Therefore, I decided to change my major and seek a degree in photography, which has always allowed me to be myself. While I have always been a naturally shy person, I have no fears with a camera in my hand.
My love for photography started from what must have been a tragic situation. My parents’ divorce, when I was a child, robbed me of the chance to grow up with the memories of a traditional family. My father, however, would always come to visit me, and it was what he brought with him – a camera – that was to change my life forever. I still have memories of my father taking pictures of us with his old camera and, although he had left the country and had stayed away for nine years, the memories of how happy we all were as he took our pictures stayed with me. The pictures he had left behind provided me with my happiest moments, as I marveled at the moments that he had captured with his camera. I fell in love with photography and I have my father to thank for that. However, I started to see photography differently as I grew up. Rather than being a warm memory that reminded me of my father, photography became akin to a powerful tool and language, enabling me to communicate ideas and beauty in my surroundings that other people could not see. Today, photography is a part of me and sometimes I feel it is no different from eating, sleeping, or breathing. I especially like how photography enables me to talk without the use of words, as well as to look for beauty all around me that is not obvious to others.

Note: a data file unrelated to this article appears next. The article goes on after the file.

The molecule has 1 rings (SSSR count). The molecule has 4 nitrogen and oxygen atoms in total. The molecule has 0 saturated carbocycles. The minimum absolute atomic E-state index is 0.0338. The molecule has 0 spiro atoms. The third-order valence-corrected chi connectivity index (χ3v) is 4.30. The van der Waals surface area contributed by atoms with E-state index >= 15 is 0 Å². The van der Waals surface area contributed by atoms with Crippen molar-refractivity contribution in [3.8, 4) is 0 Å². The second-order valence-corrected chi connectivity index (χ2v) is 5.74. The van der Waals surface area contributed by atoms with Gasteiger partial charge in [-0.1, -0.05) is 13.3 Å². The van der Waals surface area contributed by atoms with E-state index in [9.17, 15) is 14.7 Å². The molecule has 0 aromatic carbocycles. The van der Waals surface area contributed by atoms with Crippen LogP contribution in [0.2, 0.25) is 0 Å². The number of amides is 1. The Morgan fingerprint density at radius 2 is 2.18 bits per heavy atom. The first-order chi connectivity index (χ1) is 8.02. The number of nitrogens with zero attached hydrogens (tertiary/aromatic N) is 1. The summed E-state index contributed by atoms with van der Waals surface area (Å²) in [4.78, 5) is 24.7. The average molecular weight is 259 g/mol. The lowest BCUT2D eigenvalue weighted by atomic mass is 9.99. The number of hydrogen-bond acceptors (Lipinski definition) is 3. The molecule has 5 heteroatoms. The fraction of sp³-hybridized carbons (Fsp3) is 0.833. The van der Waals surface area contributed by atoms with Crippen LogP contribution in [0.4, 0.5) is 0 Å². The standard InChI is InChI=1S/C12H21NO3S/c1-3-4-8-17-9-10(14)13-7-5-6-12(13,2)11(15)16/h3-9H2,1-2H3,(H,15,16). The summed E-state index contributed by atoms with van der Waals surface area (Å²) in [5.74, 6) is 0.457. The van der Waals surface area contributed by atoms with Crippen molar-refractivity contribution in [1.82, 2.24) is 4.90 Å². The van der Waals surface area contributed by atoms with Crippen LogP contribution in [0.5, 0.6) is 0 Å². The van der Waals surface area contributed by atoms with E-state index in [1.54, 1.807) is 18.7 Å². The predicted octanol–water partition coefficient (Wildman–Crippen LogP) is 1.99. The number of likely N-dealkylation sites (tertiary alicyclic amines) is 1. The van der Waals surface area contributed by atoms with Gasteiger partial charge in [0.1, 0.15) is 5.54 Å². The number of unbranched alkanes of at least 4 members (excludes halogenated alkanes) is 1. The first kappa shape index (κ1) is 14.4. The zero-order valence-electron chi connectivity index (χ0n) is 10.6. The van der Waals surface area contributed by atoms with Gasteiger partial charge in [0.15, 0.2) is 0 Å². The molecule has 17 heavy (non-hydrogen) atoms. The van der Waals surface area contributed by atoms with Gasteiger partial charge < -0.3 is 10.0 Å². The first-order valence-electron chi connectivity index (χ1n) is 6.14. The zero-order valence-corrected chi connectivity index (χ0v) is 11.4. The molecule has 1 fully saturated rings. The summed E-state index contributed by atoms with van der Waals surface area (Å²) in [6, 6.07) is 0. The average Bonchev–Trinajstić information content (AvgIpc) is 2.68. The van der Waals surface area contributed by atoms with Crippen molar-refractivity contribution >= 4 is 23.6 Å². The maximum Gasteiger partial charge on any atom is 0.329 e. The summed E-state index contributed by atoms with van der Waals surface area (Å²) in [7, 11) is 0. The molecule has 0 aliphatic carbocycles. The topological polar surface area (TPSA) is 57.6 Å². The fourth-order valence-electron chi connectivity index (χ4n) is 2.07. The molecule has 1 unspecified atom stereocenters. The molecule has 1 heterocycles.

Most importantly, photography has become my window to the world, something that enables me to define beauty in my own way and to show others this beauty. It is through the art of photography that I am able to help others contextualize social problems. Photography allows me to express my points of view and ideas from my own perspective, and the fact that I do not have to explain